440: Road Rage

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Road Rage
Okay, now just as the loss hits him, slam on the brakes.
Title text: Okay, now just as the loss hits him, slam on the brakes.

Explanation[edit]

Road rage refers to aggressive behavior exhibited by (usually angry) motorists towards other people on or near the road. It can take the form of excessive honking, uncharacteristically aggressive driving, and using obscene gestures or language, among other behaviors.

In this comic, Black Hat is driving a car, and Danish is with him in the passenger's seat. Black Hat gets annoyed because the car behind him is "tailgating" (following too close behind Black Hat's car).

Danish decides to fight back, but rather than engaging in typical instances of road rage, she turns on her laptop and finds that the car behind them also has a laptop running. Since the cars are so close, the other laptop is well within WiFi range, so she manages to establish a WiFi connection with the laptop in the other car. Then, Danish finds a security hole (in the comic, a "remote exploit"). She uses it to break into the laptop and install a speech synthesizer. This means that the laptop in the car behind just starts saying words at Danish's will.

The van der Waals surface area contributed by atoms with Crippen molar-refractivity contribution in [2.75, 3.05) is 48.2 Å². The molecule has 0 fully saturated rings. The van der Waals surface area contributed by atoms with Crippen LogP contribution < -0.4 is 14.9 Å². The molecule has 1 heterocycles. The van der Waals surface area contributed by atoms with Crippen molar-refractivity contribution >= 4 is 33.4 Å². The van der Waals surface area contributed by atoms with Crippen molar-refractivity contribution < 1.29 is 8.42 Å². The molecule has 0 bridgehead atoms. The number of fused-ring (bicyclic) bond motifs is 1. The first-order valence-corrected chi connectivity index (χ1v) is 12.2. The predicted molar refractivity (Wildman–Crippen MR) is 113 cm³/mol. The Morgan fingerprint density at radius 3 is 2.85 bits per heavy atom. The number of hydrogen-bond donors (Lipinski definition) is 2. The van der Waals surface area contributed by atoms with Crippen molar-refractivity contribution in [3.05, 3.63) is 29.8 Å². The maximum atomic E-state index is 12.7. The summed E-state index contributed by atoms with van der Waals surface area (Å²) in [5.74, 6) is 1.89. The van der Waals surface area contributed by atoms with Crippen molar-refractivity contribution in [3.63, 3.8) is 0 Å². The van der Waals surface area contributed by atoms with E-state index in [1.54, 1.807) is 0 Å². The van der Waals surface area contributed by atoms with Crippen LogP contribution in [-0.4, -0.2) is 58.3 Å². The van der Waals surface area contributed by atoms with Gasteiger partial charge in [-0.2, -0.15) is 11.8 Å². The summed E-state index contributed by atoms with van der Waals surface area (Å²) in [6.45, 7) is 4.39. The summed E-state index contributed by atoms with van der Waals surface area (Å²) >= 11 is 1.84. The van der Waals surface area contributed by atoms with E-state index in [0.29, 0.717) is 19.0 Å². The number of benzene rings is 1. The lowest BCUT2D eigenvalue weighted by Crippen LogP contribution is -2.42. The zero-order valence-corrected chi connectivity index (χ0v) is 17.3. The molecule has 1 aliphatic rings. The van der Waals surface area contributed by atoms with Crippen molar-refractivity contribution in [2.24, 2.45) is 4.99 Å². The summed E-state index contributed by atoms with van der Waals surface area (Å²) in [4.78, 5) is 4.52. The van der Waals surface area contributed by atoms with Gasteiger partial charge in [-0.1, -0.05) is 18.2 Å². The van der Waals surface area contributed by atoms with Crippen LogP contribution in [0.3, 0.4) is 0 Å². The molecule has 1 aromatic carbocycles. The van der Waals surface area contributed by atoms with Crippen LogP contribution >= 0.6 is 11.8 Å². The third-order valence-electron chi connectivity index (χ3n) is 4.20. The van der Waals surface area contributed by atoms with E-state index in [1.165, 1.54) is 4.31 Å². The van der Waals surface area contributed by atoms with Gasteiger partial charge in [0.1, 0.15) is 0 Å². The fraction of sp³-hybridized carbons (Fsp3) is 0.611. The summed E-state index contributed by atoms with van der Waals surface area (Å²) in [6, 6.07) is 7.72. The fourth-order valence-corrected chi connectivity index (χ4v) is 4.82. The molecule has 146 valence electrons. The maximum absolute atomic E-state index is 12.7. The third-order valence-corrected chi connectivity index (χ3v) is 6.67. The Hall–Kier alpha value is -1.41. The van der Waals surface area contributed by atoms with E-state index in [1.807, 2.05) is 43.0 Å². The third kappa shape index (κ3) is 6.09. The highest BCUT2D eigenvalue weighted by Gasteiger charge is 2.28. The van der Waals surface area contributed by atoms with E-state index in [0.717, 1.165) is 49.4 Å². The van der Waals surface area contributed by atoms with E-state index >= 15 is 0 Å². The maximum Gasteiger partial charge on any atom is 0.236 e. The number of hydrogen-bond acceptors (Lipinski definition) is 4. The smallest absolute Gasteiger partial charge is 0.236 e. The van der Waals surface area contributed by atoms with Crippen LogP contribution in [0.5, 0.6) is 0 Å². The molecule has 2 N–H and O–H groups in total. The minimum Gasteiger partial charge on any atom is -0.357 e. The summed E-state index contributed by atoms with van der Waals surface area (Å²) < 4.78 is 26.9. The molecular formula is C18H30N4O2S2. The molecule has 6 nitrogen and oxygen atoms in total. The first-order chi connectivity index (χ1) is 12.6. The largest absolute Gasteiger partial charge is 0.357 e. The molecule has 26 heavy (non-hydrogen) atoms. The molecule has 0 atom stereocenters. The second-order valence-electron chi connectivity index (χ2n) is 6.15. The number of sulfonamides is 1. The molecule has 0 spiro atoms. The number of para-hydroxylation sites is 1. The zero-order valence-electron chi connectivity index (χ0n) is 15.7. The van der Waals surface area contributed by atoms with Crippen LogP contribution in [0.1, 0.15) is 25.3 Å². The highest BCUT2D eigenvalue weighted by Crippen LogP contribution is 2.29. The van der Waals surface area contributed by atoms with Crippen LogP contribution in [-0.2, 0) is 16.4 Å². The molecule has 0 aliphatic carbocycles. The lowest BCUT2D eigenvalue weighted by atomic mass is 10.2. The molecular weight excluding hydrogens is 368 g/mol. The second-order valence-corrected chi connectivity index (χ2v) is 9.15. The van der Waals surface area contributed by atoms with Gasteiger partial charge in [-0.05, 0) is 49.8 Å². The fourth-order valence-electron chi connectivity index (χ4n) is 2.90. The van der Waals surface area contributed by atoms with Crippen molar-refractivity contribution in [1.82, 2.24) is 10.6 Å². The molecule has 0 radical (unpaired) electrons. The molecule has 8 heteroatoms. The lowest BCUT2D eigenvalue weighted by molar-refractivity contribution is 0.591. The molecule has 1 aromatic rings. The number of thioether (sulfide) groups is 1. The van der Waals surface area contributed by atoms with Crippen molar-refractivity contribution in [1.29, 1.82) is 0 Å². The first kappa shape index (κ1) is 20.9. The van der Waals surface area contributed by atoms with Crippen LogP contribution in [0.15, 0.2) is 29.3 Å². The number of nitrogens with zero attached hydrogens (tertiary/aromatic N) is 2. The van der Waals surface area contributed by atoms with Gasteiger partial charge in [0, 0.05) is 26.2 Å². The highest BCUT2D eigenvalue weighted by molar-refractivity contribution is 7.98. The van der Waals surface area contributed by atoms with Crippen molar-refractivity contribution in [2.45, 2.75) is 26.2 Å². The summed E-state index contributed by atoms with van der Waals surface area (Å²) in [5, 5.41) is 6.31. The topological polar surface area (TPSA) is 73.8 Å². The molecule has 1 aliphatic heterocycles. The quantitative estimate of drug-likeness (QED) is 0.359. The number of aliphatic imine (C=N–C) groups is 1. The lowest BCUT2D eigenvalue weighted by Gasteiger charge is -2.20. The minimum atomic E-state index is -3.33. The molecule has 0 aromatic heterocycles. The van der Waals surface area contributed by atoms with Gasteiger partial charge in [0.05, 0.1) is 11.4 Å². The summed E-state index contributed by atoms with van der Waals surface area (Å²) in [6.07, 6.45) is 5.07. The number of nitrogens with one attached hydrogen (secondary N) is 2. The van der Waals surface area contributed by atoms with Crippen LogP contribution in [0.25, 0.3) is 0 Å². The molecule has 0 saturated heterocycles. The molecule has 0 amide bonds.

The driver of the other car is puzzled when he starts hearing a voice. He is completely clueless about where the voice comes from. Also, because he is driving alone, he is probably frightened (or nervous at least) to find that someone is speaking inside his car. The "shot in the dark" is the gamble that this statement is meaningful to the tailgater. In order for it to psychologically impact the driver, he would have to have either been involved in someone's death, or have known someone who died in a way that he blames himself for (or could be convinced to blame himself for), and that person would need to be female for the "she" pronoun to work. There are a large number of different ways this phrase could be meaningful to a person, ranging from actual murder to being involved in an accident to simply losing a loved one in a way he feels he could have prevented. Danish obviously keeps the accusation vague to maximize the odds of it impacting the tailgater, but the odds are still relatively low that it would be meaningful. Despite the poor chances, this appears to land, as the tailgater is evidently impacted by the disembodied voice blaming him for this unspecified person's death.